What Is HIIT?
High-intensity interval training (HIIT) is often described as “doing intervals” but this is inexact. More precisely, the idea with HIIT is to alternate periods of brief, high intensity (i.e., anaerobic or maximal exertion) exercise with equal, shorter, or longer duration periods (or distances) in lower exertion zones. Alternating between warm-up and aerobic levels would qualify as intervals but not as HIIT. So, while all HIIT are intervals, not all intervals count as HIIT.
HIIT is neither about sustained anaerobic nor sustained aerobic effort; it is about alternating periods within the same workout session. Neglecting the lower intensity segments for recovery and recuperation will obstruct reaching maximum or near maximum intensity – 95 % or more of maximum heart rate – repeatedly.
How It Works
While HIIT makes forays out of the fat burning zone, it actually prompts so-called excess post-exercise oxygen consumption (EPOC). This means the body will expend energy recovering from the high-intensity workout after the workout has finished.
When training purely for endurance or purely for musculoskeletal strength and power, the most appropriate muscle fiber type develops toward its ideal condition and less appropriate types adapt as well as they can. HIIT, however, more evenly stimulates all the muscle fiber types in the body, from endurance-leaning slow twitch to power-leaning fast twitch.
Benefits and Drawbacks
HIIT, in less time, stimulates many of the same bodily responses of endurance training as well as speed training. HIIT is generally beneficial in the triad of physical fitness and athleticism, offering improvements in:
- Cardiovascular and respiratory endurance represented by the ability to capture and deliver large quantities of oxygenated blood (and remove metabolic wastes) throughout the body over extended periods;
- Musculoskeletal strength represented by bone density, muscle mass, and power; and
- Neuromuscular linkage represented by coordination, quickness, and agility.
HIIT will encourage fat loss and a faster metabolism too and is excellent for increasing one’s VO2 max.
Continuous, regular exercise in the aerobic zone improves cardiovascular and respiratory endurance. However, long sessions – like 30 minutes or more – of sustained, moderate-intensity exercise will encourage catabolism of excess muscle mass (imagine a bodybuilder converting into a marathon runner). On the other hand, HIIT supported by a dietary caloric surplus originating in proteins can be anabolic (imagine a marathon runner converting into a sprinter). HIIT, considering body type with a proper diet, should support modest muscle gains while reducing body fat!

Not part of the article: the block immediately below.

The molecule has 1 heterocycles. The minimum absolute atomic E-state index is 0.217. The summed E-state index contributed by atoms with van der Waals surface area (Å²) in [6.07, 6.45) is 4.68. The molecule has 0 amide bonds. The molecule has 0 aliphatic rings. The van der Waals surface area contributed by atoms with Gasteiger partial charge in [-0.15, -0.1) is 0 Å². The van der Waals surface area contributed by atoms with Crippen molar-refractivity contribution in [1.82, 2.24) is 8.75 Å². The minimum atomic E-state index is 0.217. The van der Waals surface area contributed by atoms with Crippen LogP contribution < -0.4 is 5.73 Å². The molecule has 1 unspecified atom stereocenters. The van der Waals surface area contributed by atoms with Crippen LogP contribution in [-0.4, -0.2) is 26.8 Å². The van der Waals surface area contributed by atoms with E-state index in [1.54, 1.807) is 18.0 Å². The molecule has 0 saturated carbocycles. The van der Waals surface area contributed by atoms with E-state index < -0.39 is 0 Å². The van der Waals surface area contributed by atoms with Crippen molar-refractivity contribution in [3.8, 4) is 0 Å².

What are the drawbacks of HIIT? These intervals are not ideal for all athletes pursuing specific goals and results. Exclusive HIIT will not suffice if an athlete – like an ultra-marathon runner – is looking to develop peak endurance; sustained (i.e., steady-state) distance training in the aerobic zone would be the cornerstone of such a pursuit. As well, improperly structured or excessive HIIT could be a hindrance for athletes desiring massive muscle gains in short order.
Putting High Intensity Intervals into Your Training
Intervals of higher intensity can be introduced while running, jumping rope, stair climbing, and in other activities. Track-and-field athletes will be familiar with “alternating blocks,” whereby one city block will be covered at a full sprint and the next at a jog. Athletes in many other sports run “wind sprints” with the same aim.
Beginners should try to do 10 to 15 minutes of intervals. Begin with a steady-state warm up lasting 2 to 5 minutes. When you’re warm up period is over, bump up your intensity into the fat burning zone (if you can handle it go into the aerobic zone) for 1 to 2 minutes. Either way, this would mean a non-leisurely pace and a level of exertion that breaks a sweat. When the minute or two is up, now you should do your first high-intensity interval for 15 to 30 seconds. This means your maximum effort with your lungs and muscles burning! Alternate from 1 to 2 minute recovery intervals in the fat burning/aerobic zone to 15 to 30 seconds of your best effort; finish with a steady-state cool down of 2 minutes.
Intermediate-level trainees should try making things more challenging. The challenge can come from extending your HIIT session to 15 or 20 minutes, moving from the fat burning zone to the aerobic zone, reducing recovery periods from 2 minutes to 1 minute, or raising high-intensity intervals up to and over 30 seconds.
Advanced athletes should make things harder still. Here, your recovery periods should never drop below the aerobic level. Your sessions may actually fall below 10 minutes but your recovery periods would be under 1 minute. High-intensity intervals will extend to 1 minute or more to simulate an actual dash – like 400 meters – on the track or a round in the ring.
HIIT may take 24 hours or more to fully recuperate and may preclude your best effort in other types of training the following day.
Is HIIT Right for You?
High-intensity interval training (HIIT) is not for everyone. It demands an unambiguous departure from levels of effort considered comfortable and not everyone is mentally or physically up to the challenge. If there are risk factors for an individual, a stress test might be appropriate.
For the most part, HIIT yields much the same benefits as conventional endurance training with benefits not offered by conventional endurance training. If your interest is in a sport-specific training practice, general fitness, or in burning fat while engaging in a shorter workout, HIIT is worthwhile. For some athletes, HIIT should be considered essential.